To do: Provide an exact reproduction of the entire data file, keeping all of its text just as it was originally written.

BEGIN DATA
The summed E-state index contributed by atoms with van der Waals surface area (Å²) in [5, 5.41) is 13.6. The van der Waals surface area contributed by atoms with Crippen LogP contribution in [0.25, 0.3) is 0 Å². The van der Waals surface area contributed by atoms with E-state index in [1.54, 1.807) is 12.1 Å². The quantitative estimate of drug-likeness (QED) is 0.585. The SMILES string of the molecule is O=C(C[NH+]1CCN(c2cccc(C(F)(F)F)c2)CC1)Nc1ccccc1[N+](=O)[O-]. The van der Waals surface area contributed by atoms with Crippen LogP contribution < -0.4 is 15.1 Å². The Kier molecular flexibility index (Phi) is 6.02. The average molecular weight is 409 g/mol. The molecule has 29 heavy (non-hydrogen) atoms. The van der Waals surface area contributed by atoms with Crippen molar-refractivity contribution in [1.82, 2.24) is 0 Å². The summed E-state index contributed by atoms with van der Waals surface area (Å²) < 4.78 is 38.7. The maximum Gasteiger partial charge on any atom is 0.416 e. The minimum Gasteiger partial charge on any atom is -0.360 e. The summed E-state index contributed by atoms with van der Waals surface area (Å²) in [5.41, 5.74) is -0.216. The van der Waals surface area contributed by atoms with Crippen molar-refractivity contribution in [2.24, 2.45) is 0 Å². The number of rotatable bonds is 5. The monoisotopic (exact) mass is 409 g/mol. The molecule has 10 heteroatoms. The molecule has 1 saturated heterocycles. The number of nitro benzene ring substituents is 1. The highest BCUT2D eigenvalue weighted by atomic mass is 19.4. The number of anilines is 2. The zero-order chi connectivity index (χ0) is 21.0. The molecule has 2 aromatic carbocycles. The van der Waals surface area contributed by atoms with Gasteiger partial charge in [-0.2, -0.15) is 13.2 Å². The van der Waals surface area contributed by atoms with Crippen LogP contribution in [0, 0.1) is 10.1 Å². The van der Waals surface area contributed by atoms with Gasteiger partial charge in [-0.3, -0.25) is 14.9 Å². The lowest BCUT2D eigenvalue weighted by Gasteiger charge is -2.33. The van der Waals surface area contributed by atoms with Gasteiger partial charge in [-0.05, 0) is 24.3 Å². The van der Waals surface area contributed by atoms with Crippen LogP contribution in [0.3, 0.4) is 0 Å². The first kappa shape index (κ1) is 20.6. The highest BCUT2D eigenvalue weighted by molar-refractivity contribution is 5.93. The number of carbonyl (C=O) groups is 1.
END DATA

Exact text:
The summed E-state index contributed by atoms with van der Waals surface area (Å²) in [5, 5.41) is 13.6. The van der Waals surface area contributed by atoms with Crippen LogP contribution in [0.25, 0.3) is 0 Å². The van der Waals surface area contributed by atoms with E-state index in [1.54, 1.807) is 12.1 Å². The quantitative estimate of drug-likeness (QED) is 0.585. The SMILES string of the molecule is O=C(C[NH+]1CCN(c2cccc(C(F)(F)F)c2)CC1)Nc1ccccc1[N+](=O)[O-]. The van der Waals surface area contributed by atoms with Crippen LogP contribution < -0.4 is 15.1 Å². The Kier molecular flexibility index (Phi) is 6.02. The average molecular weight is 409 g/mol. The molecule has 29 heavy (non-hydrogen) atoms. The van der Waals surface area contributed by atoms with Crippen molar-refractivity contribution in [1.82, 2.24) is 0 Å². The summed E-state index contributed by atoms with van der Waals surface area (Å²) < 4.78 is 38.7. The maximum Gasteiger partial charge on any atom is 0.416 e. The minimum Gasteiger partial charge on any atom is -0.360 e. The summed E-state index contributed by atoms with van der Waals surface area (Å²) in [5.41, 5.74) is -0.216. The van der Waals surface area contributed by atoms with Crippen molar-refractivity contribution in [2.24, 2.45) is 0 Å². The number of rotatable bonds is 5. The monoisotopic (exact) mass is 409 g/mol. The molecule has 10 heteroatoms. The molecule has 1 saturated heterocycles. The number of nitro benzene ring substituents is 1. The highest BCUT2D eigenvalue weighted by atomic mass is 19.4. The number of anilines is 2. The zero-order chi connectivity index (χ0) is 21.0. The molecule has 2 aromatic carbocycles. The van der Waals surface area contributed by atoms with Gasteiger partial charge in [-0.2, -0.15) is 13.2 Å². The van der Waals surface area contributed by atoms with Crippen LogP contribution in [0, 0.1) is 10.1 Å². The van der Waals surface area contributed by atoms with Gasteiger partial charge in [-0.3, -0.25) is 14.9 Å². The lowest BCUT2D eigenvalue weighted by Gasteiger charge is -2.33. The van der Waals surface area contributed by atoms with Gasteiger partial charge in [-0.05, 0) is 24.3 Å². The van der Waals surface area contributed by atoms with Crippen LogP contribution in [0.3, 0.4) is 0 Å². The first kappa shape index (κ1) is 20.6. The highest BCUT2D eigenvalue weighted by molar-refractivity contribution is 5.93. The number of carbonyl (C=O) groups is 1.